En EspaŅol

Q. Who is Mr. Smarty Plants?

A: There are those who suspect Wildflower Center volunteers are the culpable and capable culprits. Yet, others think staff members play some, albeit small, role. You can torture us with your plant questions, but we will never reveal the Green Guru's secret identity.

Help us grow by giving to the Plant Database Fund or by becoming a member

Did you know you can access the Native Plant Information Network with your web-enabled smartphone?


Ask Mr. Smarty Plants

Ask Mr. Smarty Plants is a free service provided by the staff and volunteers at the Lady Bird Johnson Wildflower Center.

Search Smarty Plants
See a list of all Smarty Plants questions
Can't find the answer in our existing FAQs, submit a question to Mr. Smarty Plants.
Need help with plant identification, visit the plant identification page.
rate this answer
1 rating

Thursday - February 28, 2008

From: pflugerville, TX
Region: Southwest
Topic: Plant Identification
Title: Identification of old plant called pinks
Answered by: Barbara Medford


For years my mother had a pretty pink flower in her yard. It was in a little cluster of green leaf like bush. She just called them pinks. They would close in the sun and open in the morning or afternoon. They weren't morning glories, they were little and pink. They were so pretty and my family was wondering if they had a real name. I asked a friend who remembers her mother having those also and this lady also called them pinks. My mother has been gone a few years and we seem to keep coming up with questions that we wish she could answer.


We also remember flowers in old gardens that were called pinks. They are still around and, in fact, available in the nursery trade. The genus, which includes carnations, is Dianthus, and it is usually under that name that you will find them being sold. They are not actually natives of North America, which is what the Lady Bird Johnson Wildflower Center centers on, but originated in the Meditteranean area. We all know that early settlers from Europe brought starts of their favorite plants to North America, and some, like pinks, have been around so long they seem to be natives.

This Botany.com website has probably a whole lot more information on Dianthus than you really needed, but the one thing we couldn't find was an indication that they closed in the sun and opened in the morning or afternoon. One clue, however, is that in very hot climates (like Texas) they did better in a little shade. Possibly, if your mother was growing them in full sun, they closed up a little in the heat of the day to protect themselves, and cut down on loss of moisture.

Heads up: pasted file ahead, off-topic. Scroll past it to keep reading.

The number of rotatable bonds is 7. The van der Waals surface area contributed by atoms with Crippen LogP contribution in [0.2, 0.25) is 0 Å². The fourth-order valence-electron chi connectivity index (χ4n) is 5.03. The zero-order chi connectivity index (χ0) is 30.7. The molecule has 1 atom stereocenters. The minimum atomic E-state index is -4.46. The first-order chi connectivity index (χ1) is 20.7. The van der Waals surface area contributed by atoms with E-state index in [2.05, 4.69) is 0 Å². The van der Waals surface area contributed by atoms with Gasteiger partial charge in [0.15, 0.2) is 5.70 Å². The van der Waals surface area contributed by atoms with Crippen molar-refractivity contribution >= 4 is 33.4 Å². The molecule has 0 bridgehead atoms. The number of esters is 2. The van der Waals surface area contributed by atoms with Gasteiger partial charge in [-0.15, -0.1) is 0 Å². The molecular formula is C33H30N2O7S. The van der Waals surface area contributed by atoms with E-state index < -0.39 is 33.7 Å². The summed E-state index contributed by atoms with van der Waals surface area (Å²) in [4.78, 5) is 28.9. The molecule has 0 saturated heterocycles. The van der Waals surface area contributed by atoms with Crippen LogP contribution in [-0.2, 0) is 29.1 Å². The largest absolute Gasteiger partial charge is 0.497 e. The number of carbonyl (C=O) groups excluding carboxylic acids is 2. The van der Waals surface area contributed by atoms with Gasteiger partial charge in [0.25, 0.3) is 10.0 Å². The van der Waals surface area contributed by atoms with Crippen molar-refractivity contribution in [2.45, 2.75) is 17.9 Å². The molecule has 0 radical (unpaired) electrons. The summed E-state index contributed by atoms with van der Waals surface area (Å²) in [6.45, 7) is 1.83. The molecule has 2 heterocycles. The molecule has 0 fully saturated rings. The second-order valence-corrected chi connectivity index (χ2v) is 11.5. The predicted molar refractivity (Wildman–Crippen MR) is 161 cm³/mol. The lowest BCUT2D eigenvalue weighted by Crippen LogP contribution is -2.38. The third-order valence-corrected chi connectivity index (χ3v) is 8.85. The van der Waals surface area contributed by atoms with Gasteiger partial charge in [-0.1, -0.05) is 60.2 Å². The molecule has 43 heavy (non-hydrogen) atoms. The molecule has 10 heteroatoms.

Another interesting piece of trivia we found is that the color pink may be named after the flowers, instead of the other way around. The origin of the flower name 'pink' may come from the frilled edge of the flowers. The verb 'pink' dates from the 14th Century and means 'to decorate with a perforated or punched pattern', as in pinking shears, for example.

Here is a website with a lot of Dianthus pictures. Most of them probably don't look altogether like your mother's flowers, because, like most plants in the nursery trade, they have been so extensively hybridized as to be almost unrecognizable sometime. We hope we've managed to answer at least one of the questions you wish you could ask your mother.


More Plant Identification Questions

Plant identfication
October 21, 2009 - Hi...Can you please identfy the tall, evergreen shrub with purple plum-colored foliage that I have noticed in winter locally?...Hope so, need he color! THX
view the full question and answer

Plant identification of chenille-like plant in Florida
July 27, 2011 - I live in Central Florida. I have a small, 8-10 inch plant that grows wild in the yard and has a 1 to 1-1/2 inch, bright red, feathery flower on it. I can't seem to find it on the internet and I'm ...
view the full question and answer

Propagating a Magnolia tree from a twig cutting in New Hampshire.
November 02, 2011 - I have a twig cutting from a rare magnolia tree I found on a farm in central New Hampshire. The tree seems to be at least one hundred years old. It was in full bloom in late August and I was told by t...
view the full question and answer

Identification of thorny bush
February 26, 2015 - We found a small thorny like bush in our hay field near the fence line yesterday. It has thorns and each thorn has new nodes along the thorn. it is a frosted like white at this time. It is early febru...
view the full question and answer

Smarty Plants on Parkinsonia aculeata
June 11, 2005 - What is the name of the tall shrub I see growing wild around Austin that is delicate, with thin stems and branches, and lacy, with multiple leaves, and yellow flowers? It looks lovely growing in a ma...
view the full question and answer

Support the Wildflower Center by Donating Online or Becoming a Member today.
© 2015 Lady Bird Johnson Wildflower Center